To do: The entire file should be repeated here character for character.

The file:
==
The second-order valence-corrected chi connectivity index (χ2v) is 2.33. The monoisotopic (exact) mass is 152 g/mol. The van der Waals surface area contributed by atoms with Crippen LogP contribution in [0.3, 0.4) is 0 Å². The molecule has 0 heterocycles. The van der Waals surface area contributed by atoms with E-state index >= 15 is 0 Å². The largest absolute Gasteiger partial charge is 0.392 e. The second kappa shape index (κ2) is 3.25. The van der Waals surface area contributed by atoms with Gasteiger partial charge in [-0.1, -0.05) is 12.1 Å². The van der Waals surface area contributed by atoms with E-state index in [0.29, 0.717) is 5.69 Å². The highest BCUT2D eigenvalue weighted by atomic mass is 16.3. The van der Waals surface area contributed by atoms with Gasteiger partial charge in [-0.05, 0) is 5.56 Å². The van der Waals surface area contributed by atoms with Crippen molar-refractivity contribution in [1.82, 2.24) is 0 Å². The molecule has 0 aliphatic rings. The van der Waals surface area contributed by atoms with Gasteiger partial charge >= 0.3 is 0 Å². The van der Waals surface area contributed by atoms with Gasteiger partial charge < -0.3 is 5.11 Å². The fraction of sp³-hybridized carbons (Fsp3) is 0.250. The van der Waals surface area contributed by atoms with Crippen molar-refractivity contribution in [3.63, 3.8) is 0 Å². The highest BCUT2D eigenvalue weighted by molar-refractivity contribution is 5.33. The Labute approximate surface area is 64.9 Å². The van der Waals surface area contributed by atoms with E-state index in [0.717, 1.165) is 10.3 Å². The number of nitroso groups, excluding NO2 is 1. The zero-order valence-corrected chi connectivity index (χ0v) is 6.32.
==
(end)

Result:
The second-order valence-corrected chi connectivity index (χ2v) is 2.33. The monoisotopic (exact) mass is 152 g/mol. The van der Waals surface area contributed by atoms with Crippen LogP contribution in [0.3, 0.4) is 0 Å². The molecule has 0 heterocycles. The van der Waals surface area contributed by atoms with E-state index >= 15 is 0 Å². The largest absolute Gasteiger partial charge is 0.392 e. The second kappa shape index (κ2) is 3.25. The van der Waals surface area contributed by atoms with Gasteiger partial charge in [-0.1, -0.05) is 12.1 Å². The van der Waals surface area contributed by atoms with E-state index in [0.29, 0.717) is 5.69 Å². The highest BCUT2D eigenvalue weighted by atomic mass is 16.3. The van der Waals surface area contributed by atoms with Gasteiger partial charge in [-0.05, 0) is 5.56 Å². The van der Waals surface area contributed by atoms with Crippen molar-refractivity contribution in [1.82, 2.24) is 0 Å². The molecule has 0 aliphatic rings. The van der Waals surface area contributed by atoms with Gasteiger partial charge >= 0.3 is 0 Å². The van der Waals surface area contributed by atoms with Gasteiger partial charge < -0.3 is 5.11 Å². The fraction of sp³-hybridized carbons (Fsp3) is 0.250. The van der Waals surface area contributed by atoms with Crippen molar-refractivity contribution in [3.63, 3.8) is 0 Å². The highest BCUT2D eigenvalue weighted by molar-refractivity contribution is 5.33. The Labute approximate surface area is 64.9 Å². The van der Waals surface area contributed by atoms with E-state index in [0.717, 1.165) is 10.3 Å². The number of nitroso groups, excluding NO2 is 1. The zero-order valence-corrected chi connectivity index (χ0v) is 6.32.